If you think about it, it is years that we have different software that insists on calling the same thing in a slightly different way, OT, as an example, check this (very old) thing I wrote
http//jaclaz.altervista.org/Projects/USB/USBstick.html
(scroll about half length you will find a couple "Cross Reference" tables)
Though I am not familiar with (say) Encase and AccessData software, I am pretty much sure that the same differences in terminology is all over those two programs (and in the reports they generate) and a third forensic tool will surely have yet more different definitions.

jaclaz

[1] An image is worth a thousand words
http//www.projectcartoon.com/create/

 
Posted : 28/06/2016 11:41 pm
tootypeg
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would anyone fancy foruming such a panel to discuss / get the ball rolling on something like this?

 
Posted : 01/07/2016 2:58 am
bravo1800
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Just for your attention. INTERPOL have a Digital Forensics Expert Group which was recently held in Madrid and one of the feedback from the attendees was assistance with SOPs along with the items discussed within this post. We would be happy to discuss this with people and try and set up a working group to try and achieve this if required. If this of interest to you then please PM me and we can discuss.

Regards

Chris

 
Posted : 22/07/2016 8:58 pm
Chris_Ed
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I believe something like this has already been attempted in UK LE under the umbrella of "Streamlined Forensic Reporting". However as far as I am aware it hasn't been implemented by many Hi-Tech Crime Units.

 
Posted : 22/07/2016 9:09 pm
dan0841
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I believe something like this has already been attempted in UK LE under the umbrella of "Streamlined Forensic Reporting". However as far as I am aware it hasn't been implemented by many Hi-Tech Crime Units.

Yes, there is a template for IIoC SFR which has been proposed in the UK and is increasingly being adopted by Forces. This is for use in IIoC cases and provides all of the information required for CPS to make a charging decision, as well as meeting the requirements for the SAP Aggravating / Mitigating factors. I've chatted to Prosecutors who are very keen and think they are a breath of fresh air. They provide all key information, use absolute laymans terminology and remove all of the technical in statements that were never relevant in 99.99% cases.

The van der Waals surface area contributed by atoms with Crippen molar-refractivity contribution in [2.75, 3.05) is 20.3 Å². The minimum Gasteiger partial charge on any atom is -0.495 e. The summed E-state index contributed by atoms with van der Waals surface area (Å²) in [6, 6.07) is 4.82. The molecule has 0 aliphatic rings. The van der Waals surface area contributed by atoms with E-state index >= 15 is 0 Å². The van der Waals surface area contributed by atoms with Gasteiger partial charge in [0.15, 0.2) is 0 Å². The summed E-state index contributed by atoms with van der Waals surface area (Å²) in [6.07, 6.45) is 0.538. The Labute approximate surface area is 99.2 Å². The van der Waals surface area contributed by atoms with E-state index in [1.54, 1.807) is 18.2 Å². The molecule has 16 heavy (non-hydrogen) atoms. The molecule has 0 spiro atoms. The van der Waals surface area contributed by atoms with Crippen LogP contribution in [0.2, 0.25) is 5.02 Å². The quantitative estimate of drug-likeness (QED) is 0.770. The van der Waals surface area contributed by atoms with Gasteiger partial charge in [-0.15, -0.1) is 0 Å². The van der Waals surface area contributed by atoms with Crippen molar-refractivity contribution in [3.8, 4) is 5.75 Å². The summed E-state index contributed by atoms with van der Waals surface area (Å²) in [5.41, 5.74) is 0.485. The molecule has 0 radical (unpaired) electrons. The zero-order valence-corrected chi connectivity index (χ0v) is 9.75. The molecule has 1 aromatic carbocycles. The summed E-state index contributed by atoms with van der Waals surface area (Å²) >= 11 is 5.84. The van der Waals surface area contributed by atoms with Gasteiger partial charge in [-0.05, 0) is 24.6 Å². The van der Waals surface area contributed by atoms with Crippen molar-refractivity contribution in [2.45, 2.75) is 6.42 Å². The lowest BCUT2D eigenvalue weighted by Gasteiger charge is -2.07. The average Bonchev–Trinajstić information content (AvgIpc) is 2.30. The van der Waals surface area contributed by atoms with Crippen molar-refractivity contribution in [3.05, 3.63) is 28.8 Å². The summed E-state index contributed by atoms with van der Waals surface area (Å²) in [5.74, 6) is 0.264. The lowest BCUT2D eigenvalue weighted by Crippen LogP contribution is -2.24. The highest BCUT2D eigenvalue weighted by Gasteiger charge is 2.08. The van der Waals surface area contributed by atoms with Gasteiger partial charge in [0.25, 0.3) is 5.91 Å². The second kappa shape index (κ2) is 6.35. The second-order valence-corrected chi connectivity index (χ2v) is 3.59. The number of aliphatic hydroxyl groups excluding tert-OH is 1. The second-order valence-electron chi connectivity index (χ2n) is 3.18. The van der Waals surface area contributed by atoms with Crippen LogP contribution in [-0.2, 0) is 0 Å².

It does standardise some definitions, particularly ones which have been used by different organisations/examiners to mean different things. The key example is the term 'accessible'.

The UK CPS use this term to define whether an image is accessible to a user and used to determine whether images should be charged as 'possession' (CJA 1988) or 'Making' (PCA 1978). This is becoming a mute point following the latest DPP guidance, however, it is still required to report on accessible/inaccessible.

It used to get confused by forensic practitioners who would report artefacts like 'Temporary Internet Files' is a statement as 'accessible'. This is because 'technically' they are (if you know where/how to look). However, to be in 'custody and control' of an image (Possession) a user needs to know of its existence (See case Law)………. and most people on the street would never have heard of Internet Cache) never mind be able to find pictures in one.

So…..in the SFR a standard definition was agreed for 'accessible'……….. and that was difficult!!

So…..good idea!!…..but good luck getting agreement 😉

BTW - The SFR process has the ability to be a game changer for reporting digital forensics in the UK courts. It is worth reading up on for anyone interested in UK based forensics and IMHO is the way forward for many LE HTCUs.

 
Posted : 27/07/2016 2:52 am
DCS1094
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Yes, there is a template for IIoC SFR which has been proposed in the UK and is increasingly being adopted by Forces. This is for use in IIoC cases and provides all of the information required for CPS to make a charging decision, as well as meeting the requirements for the SAP Aggravating / Mitigating factors. I've chatted to Prosecutors who are very keen and think they are a breath of fresh air. They provide all key information, use absolute laymans terminology and remove all of the technical in statements that were never relevant in 99.99% cases.